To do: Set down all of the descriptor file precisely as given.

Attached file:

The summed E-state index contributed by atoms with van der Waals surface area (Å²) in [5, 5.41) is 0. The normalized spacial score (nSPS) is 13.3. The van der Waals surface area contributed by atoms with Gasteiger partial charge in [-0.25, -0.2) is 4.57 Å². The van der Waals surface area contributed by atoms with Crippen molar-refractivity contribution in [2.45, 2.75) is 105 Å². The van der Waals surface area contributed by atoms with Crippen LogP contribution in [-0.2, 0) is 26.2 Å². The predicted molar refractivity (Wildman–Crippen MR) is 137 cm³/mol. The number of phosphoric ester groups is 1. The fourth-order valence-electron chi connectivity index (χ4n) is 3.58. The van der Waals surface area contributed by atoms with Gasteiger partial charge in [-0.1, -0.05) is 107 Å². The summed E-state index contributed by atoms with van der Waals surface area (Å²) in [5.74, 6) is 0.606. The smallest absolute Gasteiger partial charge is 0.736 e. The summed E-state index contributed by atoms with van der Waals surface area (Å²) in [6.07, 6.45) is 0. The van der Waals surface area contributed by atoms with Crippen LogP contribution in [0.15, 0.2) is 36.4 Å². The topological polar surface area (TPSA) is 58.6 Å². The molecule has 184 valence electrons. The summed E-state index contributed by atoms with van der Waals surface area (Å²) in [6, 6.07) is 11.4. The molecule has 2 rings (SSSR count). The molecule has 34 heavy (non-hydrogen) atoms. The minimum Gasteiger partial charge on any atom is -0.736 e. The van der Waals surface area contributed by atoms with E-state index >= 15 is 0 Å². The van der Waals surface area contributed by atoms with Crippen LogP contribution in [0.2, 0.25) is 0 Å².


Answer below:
The summed E-state index contributed by atoms with van der Waals surface area (Å²) in [5, 5.41) is 0. The normalized spacial score (nSPS) is 13.3. The van der Waals surface area contributed by atoms with Gasteiger partial charge in [-0.25, -0.2) is 4.57 Å². The van der Waals surface area contributed by atoms with Crippen molar-refractivity contribution in [2.45, 2.75) is 105 Å². The van der Waals surface area contributed by atoms with Crippen LogP contribution in [-0.2, 0) is 26.2 Å². The predicted molar refractivity (Wildman–Crippen MR) is 137 cm³/mol. The number of phosphoric ester groups is 1. The fourth-order valence-electron chi connectivity index (χ4n) is 3.58. The van der Waals surface area contributed by atoms with Gasteiger partial charge in [-0.1, -0.05) is 107 Å². The summed E-state index contributed by atoms with van der Waals surface area (Å²) in [5.74, 6) is 0.606. The smallest absolute Gasteiger partial charge is 0.736 e. The summed E-state index contributed by atoms with van der Waals surface area (Å²) in [6.07, 6.45) is 0. The van der Waals surface area contributed by atoms with Crippen LogP contribution in [0.15, 0.2) is 36.4 Å². The topological polar surface area (TPSA) is 58.6 Å². The molecule has 184 valence electrons. The summed E-state index contributed by atoms with van der Waals surface area (Å²) in [6, 6.07) is 11.4. The molecule has 2 rings (SSSR count). The molecule has 34 heavy (non-hydrogen) atoms. The minimum Gasteiger partial charge on any atom is -0.736 e. The van der Waals surface area contributed by atoms with E-state index >= 15 is 0 Å². The van der Waals surface area contributed by atoms with Crippen LogP contribution in [0.2, 0.25) is 0 Å².